Karl Bodmer depicted Native Americans with detailed accuracy

Karl Bodmer’s aquatint ‘Mato-Tope, a Mandan chief,’ earned $7,000 plus the buyer’s premium in May 2022. Image courtesy of Garth’s Auction Inc. and LiveAuctioneers.
Karl Bodmer’s aquatint ‘Mato-Tope, a Mandan chief,’ earned $7,000 plus the buyer’s premium in May 2022. Image courtesy of Garth’s Auction Inc. and LiveAuctioneers.
Karl Bodmer’s aquatint ‘Mato-Tope, a Mandan chief,’ earned $7,000 plus the buyer’s premium in May 2022. Image courtesy of Garth’s Auction Inc. and LiveAuctioneers.

NEW YORK  — In the 1800s, Karl Bodmer (Swiss, 1809-1893) was one of a handful of artists drawn to the western United States to capture on paper the indigenous people who called these majestic and untamed lands home. As the area was just beginning to be settled by Euro-American explorers, the West was a source of fascination. Artists such as Bodmer undertook long journeys to document and preserve it even as it was changing.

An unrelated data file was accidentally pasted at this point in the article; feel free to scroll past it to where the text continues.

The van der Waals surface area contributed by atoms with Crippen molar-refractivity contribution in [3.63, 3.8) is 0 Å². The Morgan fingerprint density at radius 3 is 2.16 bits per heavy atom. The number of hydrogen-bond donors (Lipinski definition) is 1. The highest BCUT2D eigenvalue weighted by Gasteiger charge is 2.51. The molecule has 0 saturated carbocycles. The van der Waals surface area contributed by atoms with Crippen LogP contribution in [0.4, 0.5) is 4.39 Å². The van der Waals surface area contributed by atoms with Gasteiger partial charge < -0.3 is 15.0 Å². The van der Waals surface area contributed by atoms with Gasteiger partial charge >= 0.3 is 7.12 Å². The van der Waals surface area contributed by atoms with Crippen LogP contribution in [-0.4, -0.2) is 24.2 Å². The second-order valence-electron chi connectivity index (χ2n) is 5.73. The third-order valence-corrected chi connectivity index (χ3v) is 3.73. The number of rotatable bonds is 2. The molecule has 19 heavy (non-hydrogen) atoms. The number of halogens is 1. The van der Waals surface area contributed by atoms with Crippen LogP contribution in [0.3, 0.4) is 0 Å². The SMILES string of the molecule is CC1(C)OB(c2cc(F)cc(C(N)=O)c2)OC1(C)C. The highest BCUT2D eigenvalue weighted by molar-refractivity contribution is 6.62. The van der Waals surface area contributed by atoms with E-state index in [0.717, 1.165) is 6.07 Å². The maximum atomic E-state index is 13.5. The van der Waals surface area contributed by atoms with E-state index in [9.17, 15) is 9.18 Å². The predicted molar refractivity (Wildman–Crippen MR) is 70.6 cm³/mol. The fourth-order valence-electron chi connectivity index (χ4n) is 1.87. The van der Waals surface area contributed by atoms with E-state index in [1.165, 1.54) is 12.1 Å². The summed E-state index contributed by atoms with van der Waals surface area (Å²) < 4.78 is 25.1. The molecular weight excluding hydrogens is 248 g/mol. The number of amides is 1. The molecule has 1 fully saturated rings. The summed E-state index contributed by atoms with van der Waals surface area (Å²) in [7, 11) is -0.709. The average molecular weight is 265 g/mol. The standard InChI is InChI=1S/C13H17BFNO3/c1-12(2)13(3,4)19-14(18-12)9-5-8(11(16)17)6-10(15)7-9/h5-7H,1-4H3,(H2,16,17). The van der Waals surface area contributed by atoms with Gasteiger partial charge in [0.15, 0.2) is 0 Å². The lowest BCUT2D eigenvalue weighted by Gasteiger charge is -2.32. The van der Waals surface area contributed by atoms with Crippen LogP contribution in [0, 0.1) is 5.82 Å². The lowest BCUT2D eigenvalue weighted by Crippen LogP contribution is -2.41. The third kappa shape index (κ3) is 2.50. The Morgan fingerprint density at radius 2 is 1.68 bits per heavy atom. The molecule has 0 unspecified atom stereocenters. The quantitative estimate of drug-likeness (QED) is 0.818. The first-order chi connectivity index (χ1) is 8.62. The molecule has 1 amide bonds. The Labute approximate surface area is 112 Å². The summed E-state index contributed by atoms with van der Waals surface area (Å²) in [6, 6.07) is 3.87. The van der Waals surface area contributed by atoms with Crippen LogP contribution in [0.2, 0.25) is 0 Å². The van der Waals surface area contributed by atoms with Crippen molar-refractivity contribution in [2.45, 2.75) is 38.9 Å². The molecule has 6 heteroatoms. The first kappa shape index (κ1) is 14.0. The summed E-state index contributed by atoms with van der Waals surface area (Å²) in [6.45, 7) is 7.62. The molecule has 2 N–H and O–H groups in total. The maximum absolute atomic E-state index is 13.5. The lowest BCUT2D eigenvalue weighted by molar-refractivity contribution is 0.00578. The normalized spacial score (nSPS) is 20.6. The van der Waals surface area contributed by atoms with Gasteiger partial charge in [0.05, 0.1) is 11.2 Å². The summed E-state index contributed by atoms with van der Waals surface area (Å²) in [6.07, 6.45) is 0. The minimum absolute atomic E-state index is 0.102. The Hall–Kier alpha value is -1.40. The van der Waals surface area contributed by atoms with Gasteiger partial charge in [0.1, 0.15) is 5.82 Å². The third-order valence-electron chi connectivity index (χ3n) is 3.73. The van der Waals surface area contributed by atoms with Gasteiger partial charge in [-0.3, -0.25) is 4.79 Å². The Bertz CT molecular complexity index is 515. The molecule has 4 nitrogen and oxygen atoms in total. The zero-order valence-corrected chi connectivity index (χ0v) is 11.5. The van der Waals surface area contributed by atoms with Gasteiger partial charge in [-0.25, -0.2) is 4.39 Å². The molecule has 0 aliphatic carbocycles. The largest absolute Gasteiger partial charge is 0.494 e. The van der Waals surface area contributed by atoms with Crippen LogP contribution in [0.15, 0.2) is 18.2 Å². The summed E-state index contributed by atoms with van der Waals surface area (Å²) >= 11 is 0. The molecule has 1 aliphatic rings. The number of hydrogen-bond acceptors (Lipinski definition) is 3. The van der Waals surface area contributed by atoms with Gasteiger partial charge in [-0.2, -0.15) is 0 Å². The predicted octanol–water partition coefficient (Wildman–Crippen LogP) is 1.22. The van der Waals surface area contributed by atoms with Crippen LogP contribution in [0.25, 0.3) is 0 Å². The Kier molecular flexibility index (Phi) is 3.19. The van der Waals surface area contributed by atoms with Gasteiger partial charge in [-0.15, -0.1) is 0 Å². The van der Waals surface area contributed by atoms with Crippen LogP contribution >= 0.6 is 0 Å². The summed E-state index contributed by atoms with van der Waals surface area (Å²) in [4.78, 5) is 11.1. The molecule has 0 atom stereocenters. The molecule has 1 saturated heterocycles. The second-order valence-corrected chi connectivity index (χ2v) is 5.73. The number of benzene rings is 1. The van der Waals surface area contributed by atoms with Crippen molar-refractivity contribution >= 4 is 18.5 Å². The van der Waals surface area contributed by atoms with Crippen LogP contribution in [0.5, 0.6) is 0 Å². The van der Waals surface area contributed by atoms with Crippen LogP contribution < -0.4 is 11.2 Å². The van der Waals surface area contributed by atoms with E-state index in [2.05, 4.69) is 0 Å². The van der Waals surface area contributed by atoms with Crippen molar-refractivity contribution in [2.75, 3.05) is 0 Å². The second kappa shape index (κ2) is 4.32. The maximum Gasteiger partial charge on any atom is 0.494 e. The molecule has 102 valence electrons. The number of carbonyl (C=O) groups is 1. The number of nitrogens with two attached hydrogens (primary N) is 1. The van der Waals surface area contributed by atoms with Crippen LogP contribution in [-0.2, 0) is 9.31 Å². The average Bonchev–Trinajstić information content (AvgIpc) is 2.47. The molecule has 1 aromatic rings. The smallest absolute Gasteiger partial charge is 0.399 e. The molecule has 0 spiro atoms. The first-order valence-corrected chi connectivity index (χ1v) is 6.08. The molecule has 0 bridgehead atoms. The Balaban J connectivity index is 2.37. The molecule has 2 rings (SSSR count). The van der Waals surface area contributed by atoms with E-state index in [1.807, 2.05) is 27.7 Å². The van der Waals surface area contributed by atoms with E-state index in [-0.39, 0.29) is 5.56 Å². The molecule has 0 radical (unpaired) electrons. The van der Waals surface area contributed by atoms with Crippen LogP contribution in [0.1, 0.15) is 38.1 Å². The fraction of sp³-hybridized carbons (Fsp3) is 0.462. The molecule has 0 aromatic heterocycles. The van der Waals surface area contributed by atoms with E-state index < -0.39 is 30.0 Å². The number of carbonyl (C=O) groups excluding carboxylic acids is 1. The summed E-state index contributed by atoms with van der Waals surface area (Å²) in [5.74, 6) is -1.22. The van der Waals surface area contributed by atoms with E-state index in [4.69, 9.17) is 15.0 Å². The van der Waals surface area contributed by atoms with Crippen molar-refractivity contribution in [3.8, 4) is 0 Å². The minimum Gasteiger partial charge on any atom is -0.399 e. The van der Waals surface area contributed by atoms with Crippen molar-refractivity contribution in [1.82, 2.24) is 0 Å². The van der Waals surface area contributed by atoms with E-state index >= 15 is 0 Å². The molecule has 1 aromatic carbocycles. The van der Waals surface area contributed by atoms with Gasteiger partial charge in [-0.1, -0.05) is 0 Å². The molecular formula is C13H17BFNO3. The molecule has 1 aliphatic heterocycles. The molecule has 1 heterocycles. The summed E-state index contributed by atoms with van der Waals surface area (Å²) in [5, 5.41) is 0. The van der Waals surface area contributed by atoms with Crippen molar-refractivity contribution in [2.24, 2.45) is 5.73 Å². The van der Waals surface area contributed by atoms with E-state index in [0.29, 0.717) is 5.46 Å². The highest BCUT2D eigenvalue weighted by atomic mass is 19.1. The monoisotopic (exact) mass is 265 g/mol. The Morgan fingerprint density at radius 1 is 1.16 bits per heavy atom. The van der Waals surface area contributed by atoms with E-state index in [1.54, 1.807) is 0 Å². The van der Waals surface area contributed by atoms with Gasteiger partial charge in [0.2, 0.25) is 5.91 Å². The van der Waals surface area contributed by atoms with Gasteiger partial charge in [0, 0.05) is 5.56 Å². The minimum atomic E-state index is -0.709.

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Met exhibition features Karl Bodmer’s Native North American portraits

Karl Bodmer, Hotokáneheh, Piegan Blackfoot Man, 1833. Watercolor and graphite on paper, 11 15/16 x 17 1/16 in, 1986.49.288, Joslyn Art Museum, Gift of the Enron Art Foundation, 1986

NEW YORK – Karl Bodmer: North American Portraits, an exhibition on view at the Metropolitan Museum of Art from April 5 through July 25, 2021, will present a compelling visual response to Native North America through watercolors created in the 1830s by the Swiss draftsman Karl Bodmer (1809–1893). Bodmer was one of the most accomplished and prolific European artists to travel the Missouri River, and one of the first to document both the landscapes of the American interior and its Indigenous peoples. Continue reading